Artist Carmen Winant brings attention to lived experiences of women in Knoxville Museum of Art exhibit

Daily Beacon / Feb 20, 2024 / by DJ Campos / Go to Original

Carmen Winant uses over 500 newspaper clippings of articles on domestic violence in her “A Brand New End: Survival and Its Pictures” exhibit at the Knoxville Museum of Art.; DJ Campos / Contributor

From Jan. 26 to April 14, Carmen Winant’s exhibit entitled “A Brand New End: Survival and Its Pictures” is on display at the Knoxville Museum of Art. This exhibit is meant to bring light to experiences that women have and how strength can shine through such bleak moments.

Winant, a photographer from Philadelphia, has worked on this exhibit for a few years and collaborated with Women-In-Transition and the National Coalition Against Domestic Violence.

Winant pulled photographs and newspaper articles from the two organizations’ archives to collage together a display of women’s violence that has not been shown to the public in years.

Winant uses over 500 newspaper clippings of articles on domestic violence that were put into inventory and puts them against colored copy paper to create a giant wall of different stories. Throughout the stories of terror and violence that have harmed women, the way they work together to become stronger is what takes center stage in the gallery.

Winant had previously done a project on feminist healthcare work and is working on another project for abortion clinic workers. This project felt more personal as Winant is from Philadelphia and going through these stories of domestic violence hit home but also made her feel empowered to put on this work that transcends boundaries.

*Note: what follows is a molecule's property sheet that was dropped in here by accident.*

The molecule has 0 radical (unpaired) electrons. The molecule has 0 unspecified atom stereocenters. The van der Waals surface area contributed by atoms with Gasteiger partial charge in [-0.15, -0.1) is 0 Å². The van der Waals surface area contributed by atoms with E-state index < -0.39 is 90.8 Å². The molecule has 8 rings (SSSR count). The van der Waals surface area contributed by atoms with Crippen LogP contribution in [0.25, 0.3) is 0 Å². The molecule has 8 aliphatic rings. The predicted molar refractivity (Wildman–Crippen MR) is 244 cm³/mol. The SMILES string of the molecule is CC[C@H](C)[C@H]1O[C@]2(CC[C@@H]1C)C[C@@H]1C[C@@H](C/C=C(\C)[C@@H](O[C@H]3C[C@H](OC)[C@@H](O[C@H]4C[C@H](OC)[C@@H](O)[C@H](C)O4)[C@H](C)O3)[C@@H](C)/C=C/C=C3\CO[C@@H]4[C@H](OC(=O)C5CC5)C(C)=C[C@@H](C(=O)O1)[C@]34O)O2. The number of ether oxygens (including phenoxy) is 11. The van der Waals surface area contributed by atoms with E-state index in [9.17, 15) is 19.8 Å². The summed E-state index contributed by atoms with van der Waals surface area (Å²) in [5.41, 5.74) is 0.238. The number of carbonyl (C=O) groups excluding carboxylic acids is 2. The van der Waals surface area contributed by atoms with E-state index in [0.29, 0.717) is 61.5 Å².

“(This exhibit) illustrates how we work together in community to support one another,” Winant said. “How we build new worlds for each other in this oppressive system known as patriarchy.”

On another side of the wall are photographs of women working in a male-dominated space or rallying together to support each other. It shows the joy and freedom of feminist spaces that shine brighter than any difficult moment prior. There is also one side of the wall that has books stacked up to be the size of a person. The books are all survival guides that these spaces have available.

Although there is a wooden table with plants in the center, it is the corners that draw attention. On bright cardstock paper are “Power Control Wheels” which are often handed out at domestic violence centers for those who are looking for signs of abuse in their own or another’s relationship. These are free for the audience to take home and create an interactive moment between the community and the artist.

The backroom of the exhibit is one of the most intricate parts of an exhibit one may see. Its projects are scattered throughout the room projecting different images on a wall. Each projector has a carousel of photos to go through. One reel shows images of shirts created for the Clothesline Project, which started in the ‘90s for survivors of sexual violence who wanted to express themselves creatively. These shirts were made by survivors or family members who lost someone through domestic violence and wanted to empower others through their art.

D Schmerber is working as an employee for the Knoxville Museum of Art and was able to share how this exhibit is unlike any that they have assisted with before. They said their position also comes with knowing the art and artist in case anyone has questions during an exhibit showing. However, this is their first feminist gallery that depicts domestic violence.

“I always love exhibits that challenge people’s ideas and comfort zones,” Schmerber said. “It’s a challenge because the back of my mind does not want to hear this, but the front of my mind needs to see it to learn more.”

Art has many forms, and Winant intends to tell stories and invoke deep meanings through the art of photography.